Science, Art, Litt, Science based Art & Science Communication
Q: Are trees selfless? Why do people compare good human beings with trees?
Krishna: An analogy is a comparison made to show how two different things are similar, especially in limited ways.
This is a great question. Like many good questions, the answer is that it depends. The species, climate, temperature and time of year make a difference, and many trees can graft to surrounding trees or re-sprout from a stump. These factors help predict how long a stump can live and reveal some of the interesting survival adaptations of trees.
First, the basics:
Roots eventually die without foliage
All of a tree’s energy comes from photosynthesis taking place in the green parts of the plant: the foliage. Roots provide an anchor to keep a tree standing and supply nutrients and water from the soil, but they don’t feed the tree.
Roots contain a limited amount of a tree’s stored energy. Contrary to the common belief, most of the carbohydrates created through photosynthesis are stored in the twig close to where they were made, not the roots. That helps trees to reinvest their energy locally, driving new growth in the parts of the tree with the best access to light, so that shaded, unproductive branches grow more slowly or die off naturally. This compartmentalized system is a huge benefit to trees because they can get rid of energy sinks and adapt their growth to their surroundings.
The roots do, however, receive a portion of a tree’s carbohydrate energy to live and grow, and a bit more for stored energy as a survival adaptation. The types of adaptations a tree species has will provide clues as to how long its severed stump can live.
Why trees store extra energy in the roots/stump?
In case of catastrophe: When a major disaster like a flood, fire or avalanche clears a section of a forest, the first sprouts to emerge afterwards have a major competitive advantage. Some conifer trees are adapted to release seeds in fire for this reason, but an even bigger head-start is the ability to regrow from the stump. Stumps from species adapted to do this will last longer. If shoots appear during the same or next growing season and they are allowed to grow, the tree will live indefinitely.
In forestry, a harvesting practice called coppicing uses this strategy to keep gathering wood from the same trees for generations.
In fact, roots continue growing through winter using stored energy. For that reason, the stump from a tree cut down in fall will still be very much alive in spring and will likely still have living cells throughout much of the next growing season. A tree cut in late spring, on the other hand, won’t survive more than a few months.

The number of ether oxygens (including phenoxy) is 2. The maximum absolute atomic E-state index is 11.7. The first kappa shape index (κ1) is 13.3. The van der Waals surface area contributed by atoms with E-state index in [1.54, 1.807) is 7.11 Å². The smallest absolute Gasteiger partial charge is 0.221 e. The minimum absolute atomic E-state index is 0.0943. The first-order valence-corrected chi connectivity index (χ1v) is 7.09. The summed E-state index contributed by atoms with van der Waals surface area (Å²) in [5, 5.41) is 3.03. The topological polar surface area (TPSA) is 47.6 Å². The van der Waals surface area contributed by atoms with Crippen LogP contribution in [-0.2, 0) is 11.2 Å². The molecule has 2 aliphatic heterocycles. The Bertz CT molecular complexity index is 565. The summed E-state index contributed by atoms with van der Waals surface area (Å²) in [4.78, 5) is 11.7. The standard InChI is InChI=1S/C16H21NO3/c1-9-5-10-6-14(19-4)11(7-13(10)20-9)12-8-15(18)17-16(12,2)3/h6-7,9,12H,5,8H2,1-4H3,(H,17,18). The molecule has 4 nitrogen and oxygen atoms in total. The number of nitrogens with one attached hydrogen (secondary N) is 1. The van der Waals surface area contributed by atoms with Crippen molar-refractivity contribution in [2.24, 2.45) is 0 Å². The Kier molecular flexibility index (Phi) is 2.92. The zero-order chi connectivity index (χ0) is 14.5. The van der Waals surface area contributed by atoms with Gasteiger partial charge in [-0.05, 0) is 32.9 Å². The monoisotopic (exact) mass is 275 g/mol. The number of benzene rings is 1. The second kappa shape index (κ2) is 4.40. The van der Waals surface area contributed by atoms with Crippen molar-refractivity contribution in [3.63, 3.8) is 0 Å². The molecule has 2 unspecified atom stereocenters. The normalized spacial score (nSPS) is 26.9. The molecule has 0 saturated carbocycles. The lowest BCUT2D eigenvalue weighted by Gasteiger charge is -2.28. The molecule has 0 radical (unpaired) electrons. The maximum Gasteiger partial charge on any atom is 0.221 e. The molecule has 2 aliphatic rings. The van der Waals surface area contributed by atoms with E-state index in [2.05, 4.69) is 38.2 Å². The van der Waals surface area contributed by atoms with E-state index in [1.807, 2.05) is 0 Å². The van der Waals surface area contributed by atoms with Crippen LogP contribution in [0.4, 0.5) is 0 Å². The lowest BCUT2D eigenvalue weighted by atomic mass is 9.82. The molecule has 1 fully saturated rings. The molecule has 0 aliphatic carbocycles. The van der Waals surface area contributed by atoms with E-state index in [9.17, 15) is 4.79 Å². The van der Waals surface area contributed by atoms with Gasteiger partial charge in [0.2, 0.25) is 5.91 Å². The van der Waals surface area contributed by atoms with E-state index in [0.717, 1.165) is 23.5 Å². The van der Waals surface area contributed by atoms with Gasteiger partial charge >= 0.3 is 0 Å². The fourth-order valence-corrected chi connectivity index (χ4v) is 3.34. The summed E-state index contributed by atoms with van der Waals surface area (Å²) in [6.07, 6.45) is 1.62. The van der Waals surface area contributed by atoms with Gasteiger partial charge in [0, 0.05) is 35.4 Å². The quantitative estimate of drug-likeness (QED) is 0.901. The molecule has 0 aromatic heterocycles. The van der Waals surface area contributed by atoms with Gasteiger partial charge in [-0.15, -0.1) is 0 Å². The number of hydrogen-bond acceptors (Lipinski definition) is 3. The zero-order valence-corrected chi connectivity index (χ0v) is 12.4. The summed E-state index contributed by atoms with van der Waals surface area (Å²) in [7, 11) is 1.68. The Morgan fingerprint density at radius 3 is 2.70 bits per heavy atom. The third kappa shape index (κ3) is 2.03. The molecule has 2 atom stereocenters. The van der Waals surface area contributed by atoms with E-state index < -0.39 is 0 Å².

Tropical trees that don’t re-sprout within a few weeks are probably dead.
Some trees can’t re-sprout.
Many tree species have no capability of regrowing shoots from the base, or lose the ability to re-sprout when they reach a certain level of maturity (usually fairly young). If a tree like this is cut down, it is functionally dead—even if the roots are technically still alive for a few months.
A diseased or dying tree will die quickly after being cut.
If the tree was already sick and dying, it was using its energy just to stay alive and didn’t keep much in reserve. Unless it was already sending up live shoots from the base in an attempt to start over, it probably never will—it’s done.
Filial cannibalism occurs when an adult individual of a species consumes all or part of the young of its own species or immediate offspring. Filial cannibalism occurs in many animal species ranging from mammals to insects, and is especially prevalent in various species of fish. Exact evolutionary purpose of the practice in those species is unclear and there is no verifiable consensus among zoologists; it is agreed upon though that it may have, or may have had at some point in species' evolutionary history, certain evolutionary and ecological implications (1).
Total or whole clutch cannibalism occurs when a parent consumes its entire brood. This usually occurs when a brood is smaller or of lesser quality. The most obvious purpose of total or whole clutch cannibalism is the termination of care for the parents. The main benefit of this action can only be an investment in the future reproduction of potentially larger or healthier broods (2).
Nature has strange ways of working. Science makes us understand these in the way it should be done. No emotions please! Facts are facts!
Some mothers are selfish even if they are dealing with their own flesh and blood!
Then mothers love their children because they are their children! There is a sort of selfishness involved in this.
Which love is the best? A person who helps other human beings who is not a relative or an acquaintance is the best because s/he understands universality of life perfectly. A person who treats all living beings as equal, loves them equally and helps them unconditionally - is the best.
The love of such a person is the best and even surpasses a mother's love.
Now you can attack me for saying this if you really can't understand what I said!